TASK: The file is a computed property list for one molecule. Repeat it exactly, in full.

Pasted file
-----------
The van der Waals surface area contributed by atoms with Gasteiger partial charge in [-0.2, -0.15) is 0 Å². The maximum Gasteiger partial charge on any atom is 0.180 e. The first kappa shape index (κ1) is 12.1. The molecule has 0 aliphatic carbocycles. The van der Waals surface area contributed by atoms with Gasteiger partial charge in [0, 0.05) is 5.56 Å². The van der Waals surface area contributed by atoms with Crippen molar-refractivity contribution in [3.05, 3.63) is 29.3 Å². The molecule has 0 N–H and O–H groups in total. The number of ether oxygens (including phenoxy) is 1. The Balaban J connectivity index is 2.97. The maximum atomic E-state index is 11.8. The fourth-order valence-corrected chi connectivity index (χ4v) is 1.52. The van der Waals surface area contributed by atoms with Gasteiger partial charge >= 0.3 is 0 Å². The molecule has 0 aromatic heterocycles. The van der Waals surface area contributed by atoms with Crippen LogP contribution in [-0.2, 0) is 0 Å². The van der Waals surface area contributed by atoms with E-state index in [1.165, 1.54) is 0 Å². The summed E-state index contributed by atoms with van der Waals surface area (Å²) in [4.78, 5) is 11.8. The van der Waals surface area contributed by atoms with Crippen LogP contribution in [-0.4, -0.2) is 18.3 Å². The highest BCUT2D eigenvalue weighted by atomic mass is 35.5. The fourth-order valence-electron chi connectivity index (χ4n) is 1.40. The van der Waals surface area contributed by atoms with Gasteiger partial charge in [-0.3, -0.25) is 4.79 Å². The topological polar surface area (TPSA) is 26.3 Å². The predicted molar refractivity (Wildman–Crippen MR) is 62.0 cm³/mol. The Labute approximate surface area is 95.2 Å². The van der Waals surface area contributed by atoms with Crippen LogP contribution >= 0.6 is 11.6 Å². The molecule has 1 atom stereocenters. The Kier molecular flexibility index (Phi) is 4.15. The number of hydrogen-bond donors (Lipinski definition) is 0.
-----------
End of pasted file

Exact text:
The van der Waals surface area contributed by atoms with Gasteiger partial charge in [-0.2, -0.15) is 0 Å². The maximum Gasteiger partial charge on any atom is 0.180 e. The first kappa shape index (κ1) is 12.1. The molecule has 0 aliphatic carbocycles. The van der Waals surface area contributed by atoms with Gasteiger partial charge in [0, 0.05) is 5.56 Å². The van der Waals surface area contributed by atoms with Crippen molar-refractivity contribution in [3.05, 3.63) is 29.3 Å². The molecule has 0 N–H and O–H groups in total. The number of ether oxygens (including phenoxy) is 1. The Balaban J connectivity index is 2.97. The maximum atomic E-state index is 11.8. The fourth-order valence-corrected chi connectivity index (χ4v) is 1.52. The van der Waals surface area contributed by atoms with Gasteiger partial charge >= 0.3 is 0 Å². The molecule has 0 aromatic heterocycles. The van der Waals surface area contributed by atoms with Crippen LogP contribution in [-0.2, 0) is 0 Å². The van der Waals surface area contributed by atoms with E-state index in [1.165, 1.54) is 0 Å². The summed E-state index contributed by atoms with van der Waals surface area (Å²) in [4.78, 5) is 11.8. The van der Waals surface area contributed by atoms with Crippen LogP contribution in [-0.4, -0.2) is 18.3 Å². The highest BCUT2D eigenvalue weighted by atomic mass is 35.5. The fourth-order valence-electron chi connectivity index (χ4n) is 1.40. The van der Waals surface area contributed by atoms with Gasteiger partial charge in [-0.3, -0.25) is 4.79 Å². The topological polar surface area (TPSA) is 26.3 Å². The predicted molar refractivity (Wildman–Crippen MR) is 62.0 cm³/mol. The Labute approximate surface area is 95.2 Å². The van der Waals surface area contributed by atoms with Crippen LogP contribution >= 0.6 is 11.6 Å². The molecule has 1 atom stereocenters. The Kier molecular flexibility index (Phi) is 4.15. The number of hydrogen-bond donors (Lipinski definition) is 0.